Street artists are usually seen as troublemakers. Many tamper with public property, create controversial pieces with charged messages and sometimes end up being arrested for the art they create.
One of the biggest issues any street artist encounters is getting his or her work accepted as actual art. It’s tough to convince the average civilian a poster illegally placed on a telephone pole is an important work of art.
One artist who has managed to break into mainstream popular culture is Frank Shepard Fairey — better known as Shephard Fairey. This topical artist hasn’t had it easy given his arrest in 2009 and lawsuit by the Associated Press. This reputable law breaker, who consistently challenges society with his works, will speak at the Tutor Center next Wednesday, at 7 p.m.
If you’re wondering who he is and why you should care, it’s simple: Fairey has created quite a stir in the art world.
He’s complicated the idea of the underground street artist by producing popular works like his famous Obama poster and by designing his iconic OBEY clothing line.
He isn’t just a street artist out to garner fame by placing his works in the city. He’s an important figure in the history of art, street art and society’s perception of art.
Fairey gained an interest in art as a teenager, but didn’t start out in the streets. Like any diligent art student, he attended a specialized school — the Rhode Island School of Design — to pursue a bachelor’s degree in illustration. Fairey worked at a skateboard shop after graduating and eventually went into stenciling and designing T-shirts.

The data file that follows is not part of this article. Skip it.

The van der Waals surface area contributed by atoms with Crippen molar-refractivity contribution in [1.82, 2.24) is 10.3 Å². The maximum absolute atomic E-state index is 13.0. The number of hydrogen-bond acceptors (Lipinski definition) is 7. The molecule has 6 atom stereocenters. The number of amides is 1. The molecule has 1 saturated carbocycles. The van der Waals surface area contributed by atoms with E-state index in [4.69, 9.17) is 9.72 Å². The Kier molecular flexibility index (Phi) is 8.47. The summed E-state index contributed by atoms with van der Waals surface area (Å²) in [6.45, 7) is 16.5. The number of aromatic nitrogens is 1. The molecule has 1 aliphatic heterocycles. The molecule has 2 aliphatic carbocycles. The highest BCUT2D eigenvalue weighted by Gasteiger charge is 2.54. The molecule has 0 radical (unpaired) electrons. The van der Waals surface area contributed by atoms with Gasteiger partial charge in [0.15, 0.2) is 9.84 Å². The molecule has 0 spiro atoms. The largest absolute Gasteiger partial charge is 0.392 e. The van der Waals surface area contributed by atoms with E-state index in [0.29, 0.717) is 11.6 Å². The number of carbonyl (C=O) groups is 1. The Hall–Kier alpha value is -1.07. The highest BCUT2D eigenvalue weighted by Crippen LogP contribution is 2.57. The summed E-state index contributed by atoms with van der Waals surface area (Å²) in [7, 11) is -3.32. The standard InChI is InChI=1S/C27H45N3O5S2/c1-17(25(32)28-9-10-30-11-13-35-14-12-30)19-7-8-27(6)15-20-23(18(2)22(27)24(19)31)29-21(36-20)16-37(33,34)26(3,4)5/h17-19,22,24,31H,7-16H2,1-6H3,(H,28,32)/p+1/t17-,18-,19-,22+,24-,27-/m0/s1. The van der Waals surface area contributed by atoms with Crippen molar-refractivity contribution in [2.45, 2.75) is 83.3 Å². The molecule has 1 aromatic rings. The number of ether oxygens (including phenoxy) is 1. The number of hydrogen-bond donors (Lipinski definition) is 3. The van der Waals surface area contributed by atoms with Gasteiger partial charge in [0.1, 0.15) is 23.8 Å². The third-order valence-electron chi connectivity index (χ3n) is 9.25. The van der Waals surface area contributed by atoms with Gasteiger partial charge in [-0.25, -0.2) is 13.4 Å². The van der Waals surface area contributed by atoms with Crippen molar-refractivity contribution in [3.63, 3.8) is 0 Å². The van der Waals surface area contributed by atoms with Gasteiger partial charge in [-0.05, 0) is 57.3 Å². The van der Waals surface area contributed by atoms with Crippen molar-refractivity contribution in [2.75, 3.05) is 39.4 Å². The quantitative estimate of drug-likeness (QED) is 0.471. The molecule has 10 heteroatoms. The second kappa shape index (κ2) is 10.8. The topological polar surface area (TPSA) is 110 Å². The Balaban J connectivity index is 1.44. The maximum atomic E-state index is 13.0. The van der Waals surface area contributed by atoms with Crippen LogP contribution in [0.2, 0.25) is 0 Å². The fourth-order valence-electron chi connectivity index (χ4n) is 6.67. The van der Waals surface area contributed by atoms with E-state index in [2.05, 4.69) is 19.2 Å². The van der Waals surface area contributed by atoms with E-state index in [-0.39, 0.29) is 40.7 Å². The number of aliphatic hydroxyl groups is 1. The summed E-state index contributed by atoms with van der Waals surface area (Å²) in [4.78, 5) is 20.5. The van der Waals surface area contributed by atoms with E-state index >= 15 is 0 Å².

In 1990, Fairey revealed a manifesto for his work, taking ideas from the philosophies of phenomenology and Martin Heidegger. He also launched his personal art career by creating posters and stencils of various sizes featuring Andre the Giant, an iconic French pro wrestler with the word OBEY over his head.
Fairey created the design with the hope of making people really think about their surroundings. For Fairey, the piece did not necessarily have one clear meaning; instead, it was merely meant to bring attention to the power of images.
Soon, the Andre the Giant design was everywhere, from telephone poles to building sides. But Fairey soon realized not everybody loved the image, — some found it annoying and destructive. The kids who loved graffiti art, however, made it their emblem.
Today, it’s not uncommon to see someone wearing an OBEY poster in the form of a T-shirt. In that sense, Fairey has been able to use us as canvases, and has managed to get his name on our lips in the process.
For many street art lovers, however, Fairey’s mainstream success makes him a sellout.
There has always been a battle between creating underground art and making money — people tend to be skeptical about the authenticity of an artist who turns a huge profit from his or her art, even if he or she started out creating works in the street. Considering Fairey’s original OBEY poster was also meant to shed light on all the commercial images that surround us, his creation of something as commercial as a clothing line felt like betrayal to some fans.
But sticking to an accepted image of artistic authenticity doesn’t pay the bills. To be fair, Fairey still took the same legal risks as all the other street artists out there. And when he wasn’t in trouble with the cops, he took the time to involve himself in activities that gave back to the community, from an art sale to benefit the Los Angeles Gay & Lesbian Center to creating works for the recently opened West Hollywood Library. Fairey has constructed a multi-faceted image, and in the process has changed the notion of what it really means to be a “street artist.” The street artist is no longer just a kid on the street pasting up his art — he or she can be an entrepreneur, a social activist, philosopher and philanthropist at the same time, too.
Though Fairey had many significant predecessors, his prolific presence today seems to ensure the street art movement will not die out any time soon. Those OBEY posters and T-shirts might not seem like a big deal, but Fairey proves that street art — and the street artist — have much more substance than what we might think.
Eva Recinos is a junior majoring in creative writing. Her column “Art Box” runs Thursdays.